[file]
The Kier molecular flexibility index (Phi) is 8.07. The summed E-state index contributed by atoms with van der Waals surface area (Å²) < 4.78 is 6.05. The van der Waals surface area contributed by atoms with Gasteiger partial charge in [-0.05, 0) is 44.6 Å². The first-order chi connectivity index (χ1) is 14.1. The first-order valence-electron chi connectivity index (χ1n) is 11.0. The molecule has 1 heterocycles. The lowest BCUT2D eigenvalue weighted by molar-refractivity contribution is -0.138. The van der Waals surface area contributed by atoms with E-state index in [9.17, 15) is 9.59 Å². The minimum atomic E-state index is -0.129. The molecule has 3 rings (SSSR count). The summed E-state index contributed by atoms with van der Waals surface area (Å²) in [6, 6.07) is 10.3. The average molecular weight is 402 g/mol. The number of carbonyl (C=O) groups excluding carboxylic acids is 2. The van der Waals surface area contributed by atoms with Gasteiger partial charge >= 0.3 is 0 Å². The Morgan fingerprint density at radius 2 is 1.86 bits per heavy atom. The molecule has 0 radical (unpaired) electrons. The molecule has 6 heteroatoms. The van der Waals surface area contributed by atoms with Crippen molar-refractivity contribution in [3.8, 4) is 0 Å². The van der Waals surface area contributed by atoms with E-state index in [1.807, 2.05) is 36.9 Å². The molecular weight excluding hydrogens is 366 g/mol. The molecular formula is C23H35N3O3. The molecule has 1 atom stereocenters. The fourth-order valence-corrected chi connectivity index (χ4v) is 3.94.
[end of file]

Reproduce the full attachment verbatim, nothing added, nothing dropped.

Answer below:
The Kier molecular flexibility index (Phi) is 8.07. The summed E-state index contributed by atoms with van der Waals surface area (Å²) < 4.78 is 6.05. The van der Waals surface area contributed by atoms with Gasteiger partial charge in [-0.05, 0) is 44.6 Å². The first-order chi connectivity index (χ1) is 14.1. The first-order valence-electron chi connectivity index (χ1n) is 11.0. The molecule has 1 heterocycles. The lowest BCUT2D eigenvalue weighted by molar-refractivity contribution is -0.138. The van der Waals surface area contributed by atoms with E-state index in [9.17, 15) is 9.59 Å². The minimum atomic E-state index is -0.129. The molecule has 3 rings (SSSR count). The summed E-state index contributed by atoms with van der Waals surface area (Å²) in [6, 6.07) is 10.3. The average molecular weight is 402 g/mol. The number of carbonyl (C=O) groups excluding carboxylic acids is 2. The van der Waals surface area contributed by atoms with Gasteiger partial charge >= 0.3 is 0 Å². The Morgan fingerprint density at radius 2 is 1.86 bits per heavy atom. The molecule has 0 radical (unpaired) electrons. The molecule has 6 heteroatoms. The van der Waals surface area contributed by atoms with Crippen molar-refractivity contribution in [3.8, 4) is 0 Å². The van der Waals surface area contributed by atoms with E-state index in [1.807, 2.05) is 36.9 Å². The molecular weight excluding hydrogens is 366 g/mol. The molecular formula is C23H35N3O3. The molecule has 1 atom stereocenters. The fourth-order valence-corrected chi connectivity index (χ4v) is 3.94.